In an especially romantic gesture, Chris Ball secretly placed the highest bid on a stunning diamond and sapphire bracelet for his wife, Krissy.

"It's her birthday tomorrow," he smiled.

But Krissy got yet another surprise, when she won the autographed bottle of wine from Eddie Murray, complete with a hug and a kiss.

"I'm from a gigantic baseball family, go Cubs," she said earlier. "If my dad knew I was sitting within 20 feet of Eddie Murray, he would go bananas up in heaven. Well, I guess he already knows."

Kellar peddled his "Sweet Lord" golf package at Robinson Ranch. Elk Don Dewhurst bravely stepped up and placed the highest bid of $1,000.

Wrapping up the live auction portion of the evening, Kellar spoke about the evening's honored guest.

"Why Carl? Besides bringing back KHTS, this would not be a great community without people of the caliber of Carl and Jeri Goldman," Kellar said. "During the 1994 earthquake, with the fires, closed roads, collapsed bridges and calamities, he had answers for the community and answers for our families.

Carl is a great father and a great family man and that's the last nice thing I'm going to say."

With that, Kellar stepped aside and let the roast begin.

First up were Janice Murray, of the Non-Profit Spotlight show on KHTS, and neighbor, Rachel Singer, to heap "praise" on Carl.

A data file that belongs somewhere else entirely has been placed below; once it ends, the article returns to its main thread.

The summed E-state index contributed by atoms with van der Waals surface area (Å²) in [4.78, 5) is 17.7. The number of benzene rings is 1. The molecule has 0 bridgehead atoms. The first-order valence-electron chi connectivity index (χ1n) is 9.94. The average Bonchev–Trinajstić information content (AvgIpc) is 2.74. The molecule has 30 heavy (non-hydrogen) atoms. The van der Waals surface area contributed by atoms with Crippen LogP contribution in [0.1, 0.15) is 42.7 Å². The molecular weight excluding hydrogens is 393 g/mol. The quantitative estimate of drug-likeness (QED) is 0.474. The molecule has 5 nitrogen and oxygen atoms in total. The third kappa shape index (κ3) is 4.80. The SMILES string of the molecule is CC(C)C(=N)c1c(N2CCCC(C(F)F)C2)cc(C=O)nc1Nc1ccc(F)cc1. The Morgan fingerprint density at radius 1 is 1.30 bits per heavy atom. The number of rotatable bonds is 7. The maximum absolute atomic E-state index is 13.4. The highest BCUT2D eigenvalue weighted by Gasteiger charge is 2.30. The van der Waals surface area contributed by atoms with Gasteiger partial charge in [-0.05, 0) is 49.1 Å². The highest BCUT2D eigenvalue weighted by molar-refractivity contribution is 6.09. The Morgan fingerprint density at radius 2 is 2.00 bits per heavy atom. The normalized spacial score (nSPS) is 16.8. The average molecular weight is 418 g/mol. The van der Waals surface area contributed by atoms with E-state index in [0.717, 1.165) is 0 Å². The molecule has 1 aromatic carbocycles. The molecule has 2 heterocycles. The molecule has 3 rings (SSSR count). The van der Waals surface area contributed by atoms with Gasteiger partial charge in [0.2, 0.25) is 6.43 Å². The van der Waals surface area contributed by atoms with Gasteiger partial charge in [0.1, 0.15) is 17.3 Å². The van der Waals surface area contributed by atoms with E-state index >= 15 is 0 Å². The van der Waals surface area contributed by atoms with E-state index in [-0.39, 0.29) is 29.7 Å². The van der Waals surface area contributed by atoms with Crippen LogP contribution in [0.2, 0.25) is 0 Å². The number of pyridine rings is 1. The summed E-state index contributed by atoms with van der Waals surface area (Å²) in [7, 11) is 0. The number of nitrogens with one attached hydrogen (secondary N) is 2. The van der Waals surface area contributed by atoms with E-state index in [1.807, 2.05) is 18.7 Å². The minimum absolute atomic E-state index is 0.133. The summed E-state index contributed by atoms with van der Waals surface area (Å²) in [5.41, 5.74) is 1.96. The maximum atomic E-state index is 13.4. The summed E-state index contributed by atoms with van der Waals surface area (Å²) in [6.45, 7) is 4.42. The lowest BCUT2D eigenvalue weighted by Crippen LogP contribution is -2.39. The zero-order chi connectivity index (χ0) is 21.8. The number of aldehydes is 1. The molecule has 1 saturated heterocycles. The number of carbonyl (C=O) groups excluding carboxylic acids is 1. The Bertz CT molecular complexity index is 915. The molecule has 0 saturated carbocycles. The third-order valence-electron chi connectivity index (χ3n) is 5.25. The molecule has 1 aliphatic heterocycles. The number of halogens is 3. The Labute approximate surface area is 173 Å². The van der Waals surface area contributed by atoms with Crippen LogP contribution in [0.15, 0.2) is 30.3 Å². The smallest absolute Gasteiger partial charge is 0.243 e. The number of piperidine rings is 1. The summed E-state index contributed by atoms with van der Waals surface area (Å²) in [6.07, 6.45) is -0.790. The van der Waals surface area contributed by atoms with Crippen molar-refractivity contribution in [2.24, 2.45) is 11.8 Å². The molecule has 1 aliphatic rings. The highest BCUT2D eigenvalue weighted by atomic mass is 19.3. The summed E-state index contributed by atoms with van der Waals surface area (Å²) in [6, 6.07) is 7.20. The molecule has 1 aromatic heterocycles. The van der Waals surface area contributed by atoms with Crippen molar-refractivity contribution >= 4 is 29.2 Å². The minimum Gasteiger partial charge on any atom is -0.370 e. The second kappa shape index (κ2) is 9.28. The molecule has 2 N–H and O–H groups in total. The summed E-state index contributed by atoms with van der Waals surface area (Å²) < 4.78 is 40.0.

The Elks Roast is known for its no-holds-barred, ribald atmosphere.

Also roasting Goldman was Sand Canyon neighbors Jeff Hacker and Steve Sturgeon.

"Carl has found his niche, responding to disasters, monsoons, floods and earthquakes," Sturgeon said.

"But for those in the know, we think he creates them. Who buys a fire truck if you're not planning to go to them?"

After Sturgeon, the final roaster of the evening was Don Fleming.

"Carl had one of the best radio shows in the country," Fleming said. "Now look at him. He opens Walmarts with his purple truck, wearing his purple KHTS polo shirt. Hey Carl, does that come in men's sizes?" But Fleming ended the roast on an up note.

"Carl, I love you and thank you for all you and Jeri have done for this community," Fleming said.

Todd Sostek, former roommate of Carl Goldman from his college days in the 1970s marveled at the many things he learned about his long-time friend during the evening.

"I didn't know he creates disasters," he said. "That was new."

The Counter-roast
After all was said and done, Goldman launched a counterattack of his own. In what could be called a reverse roast, he was prepared and had the pictures to prove it.

"My male roasters were a car salesman, an attorney, a shredder and a politician... how hard is this going to be to rebut," Goldman said.

Goldman enlisted Sharon Bronson of KHTS to walk with a photo display that revealed Hacker in his Woodstock days, Kellar in neon glasses, Singer as a little girl in hippie garb and Sturgeon, and his fellow Hart district board members, as the Three Stooges. The audience gasped in mock horror at the spectacle.

Janice Murray wasn't left out. Bronson then displayed a giant photo of Halle Berry in a bikini with Janice Murray's face superimposed. Then they handed it to Eddie Murray as a keepsake.

Goldman saved the best for last. He pulled out a huge photo of Don Fleming in 1970s-era hot pants and an open-to-the-navel shirt.

"What were you thinking," Goldman said. "Man, you are like a bad scene in an Austin Powers movie."